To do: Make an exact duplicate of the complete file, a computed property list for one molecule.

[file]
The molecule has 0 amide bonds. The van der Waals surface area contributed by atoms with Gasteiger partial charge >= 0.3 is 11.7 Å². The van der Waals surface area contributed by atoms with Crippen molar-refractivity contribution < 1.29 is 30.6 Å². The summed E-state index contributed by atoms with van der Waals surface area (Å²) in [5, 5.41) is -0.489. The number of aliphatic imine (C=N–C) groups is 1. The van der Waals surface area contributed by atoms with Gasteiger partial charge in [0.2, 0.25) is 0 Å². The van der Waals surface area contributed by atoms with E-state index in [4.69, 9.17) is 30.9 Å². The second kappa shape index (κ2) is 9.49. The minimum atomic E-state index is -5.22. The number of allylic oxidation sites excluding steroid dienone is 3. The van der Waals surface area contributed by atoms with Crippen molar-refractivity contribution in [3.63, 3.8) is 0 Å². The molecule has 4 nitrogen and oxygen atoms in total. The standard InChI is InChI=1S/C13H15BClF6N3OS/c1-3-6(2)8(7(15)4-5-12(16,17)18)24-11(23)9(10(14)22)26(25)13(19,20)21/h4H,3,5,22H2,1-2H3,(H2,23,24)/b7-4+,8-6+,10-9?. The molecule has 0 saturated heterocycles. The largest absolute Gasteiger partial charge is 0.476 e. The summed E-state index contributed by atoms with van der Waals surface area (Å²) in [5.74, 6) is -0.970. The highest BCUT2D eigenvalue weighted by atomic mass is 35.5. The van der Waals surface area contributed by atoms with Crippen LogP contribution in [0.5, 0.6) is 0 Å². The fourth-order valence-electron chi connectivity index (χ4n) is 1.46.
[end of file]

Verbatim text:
The molecule has 0 amide bonds. The van der Waals surface area contributed by atoms with Gasteiger partial charge >= 0.3 is 11.7 Å². The van der Waals surface area contributed by atoms with Crippen molar-refractivity contribution < 1.29 is 30.6 Å². The summed E-state index contributed by atoms with van der Waals surface area (Å²) in [5, 5.41) is -0.489. The number of aliphatic imine (C=N–C) groups is 1. The van der Waals surface area contributed by atoms with Gasteiger partial charge in [0.2, 0.25) is 0 Å². The van der Waals surface area contributed by atoms with E-state index in [4.69, 9.17) is 30.9 Å². The second kappa shape index (κ2) is 9.49. The minimum atomic E-state index is -5.22. The number of allylic oxidation sites excluding steroid dienone is 3. The van der Waals surface area contributed by atoms with Crippen molar-refractivity contribution in [3.63, 3.8) is 0 Å². The molecule has 4 nitrogen and oxygen atoms in total. The standard InChI is InChI=1S/C13H15BClF6N3OS/c1-3-6(2)8(7(15)4-5-12(16,17)18)24-11(23)9(10(14)22)26(25)13(19,20)21/h4H,3,5,22H2,1-2H3,(H2,23,24)/b7-4+,8-6+,10-9?. The molecule has 0 saturated heterocycles. The largest absolute Gasteiger partial charge is 0.476 e. The summed E-state index contributed by atoms with van der Waals surface area (Å²) in [5.74, 6) is -0.970. The highest BCUT2D eigenvalue weighted by atomic mass is 35.5. The van der Waals surface area contributed by atoms with Crippen LogP contribution in [0.5, 0.6) is 0 Å². The fourth-order valence-electron chi connectivity index (χ4n) is 1.46.